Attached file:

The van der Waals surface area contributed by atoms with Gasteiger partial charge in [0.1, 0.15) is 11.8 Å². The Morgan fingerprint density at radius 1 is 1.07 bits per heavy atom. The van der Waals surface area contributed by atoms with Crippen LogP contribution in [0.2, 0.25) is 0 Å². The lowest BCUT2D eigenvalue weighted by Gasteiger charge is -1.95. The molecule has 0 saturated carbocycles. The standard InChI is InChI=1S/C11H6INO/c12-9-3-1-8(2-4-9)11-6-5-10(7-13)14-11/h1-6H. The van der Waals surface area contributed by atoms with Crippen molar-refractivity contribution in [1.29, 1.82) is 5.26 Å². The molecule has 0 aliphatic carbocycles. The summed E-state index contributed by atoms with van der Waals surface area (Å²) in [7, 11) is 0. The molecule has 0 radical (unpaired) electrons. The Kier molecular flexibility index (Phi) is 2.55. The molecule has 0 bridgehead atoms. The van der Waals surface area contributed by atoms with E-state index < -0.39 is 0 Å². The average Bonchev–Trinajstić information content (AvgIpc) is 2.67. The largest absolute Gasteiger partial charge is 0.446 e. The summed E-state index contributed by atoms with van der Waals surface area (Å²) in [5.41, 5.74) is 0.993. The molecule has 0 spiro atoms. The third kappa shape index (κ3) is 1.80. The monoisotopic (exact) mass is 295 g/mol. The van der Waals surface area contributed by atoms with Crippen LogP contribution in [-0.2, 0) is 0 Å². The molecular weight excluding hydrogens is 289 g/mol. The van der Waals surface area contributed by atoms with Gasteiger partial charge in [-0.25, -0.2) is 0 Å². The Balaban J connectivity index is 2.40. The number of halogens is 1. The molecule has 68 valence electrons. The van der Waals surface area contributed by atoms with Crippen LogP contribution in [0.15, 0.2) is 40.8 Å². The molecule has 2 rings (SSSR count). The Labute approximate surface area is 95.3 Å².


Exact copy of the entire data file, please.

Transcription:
The van der Waals surface area contributed by atoms with Gasteiger partial charge in [0.1, 0.15) is 11.8 Å². The Morgan fingerprint density at radius 1 is 1.07 bits per heavy atom. The van der Waals surface area contributed by atoms with Crippen LogP contribution in [0.2, 0.25) is 0 Å². The lowest BCUT2D eigenvalue weighted by Gasteiger charge is -1.95. The molecule has 0 saturated carbocycles. The standard InChI is InChI=1S/C11H6INO/c12-9-3-1-8(2-4-9)11-6-5-10(7-13)14-11/h1-6H. The van der Waals surface area contributed by atoms with Crippen molar-refractivity contribution in [1.29, 1.82) is 5.26 Å². The molecule has 0 aliphatic carbocycles. The summed E-state index contributed by atoms with van der Waals surface area (Å²) in [7, 11) is 0. The molecule has 0 radical (unpaired) electrons. The Kier molecular flexibility index (Phi) is 2.55. The molecule has 0 bridgehead atoms. The van der Waals surface area contributed by atoms with E-state index < -0.39 is 0 Å². The average Bonchev–Trinajstić information content (AvgIpc) is 2.67. The largest absolute Gasteiger partial charge is 0.446 e. The summed E-state index contributed by atoms with van der Waals surface area (Å²) in [5.41, 5.74) is 0.993. The molecule has 0 spiro atoms. The third kappa shape index (κ3) is 1.80. The monoisotopic (exact) mass is 295 g/mol. The van der Waals surface area contributed by atoms with Crippen LogP contribution in [-0.2, 0) is 0 Å². The molecular weight excluding hydrogens is 289 g/mol. The van der Waals surface area contributed by atoms with Gasteiger partial charge in [-0.25, -0.2) is 0 Å². The Balaban J connectivity index is 2.40. The number of halogens is 1. The molecule has 68 valence electrons. The van der Waals surface area contributed by atoms with Crippen LogP contribution in [0.15, 0.2) is 40.8 Å². The molecule has 2 rings (SSSR count). The Labute approximate surface area is 95.3 Å².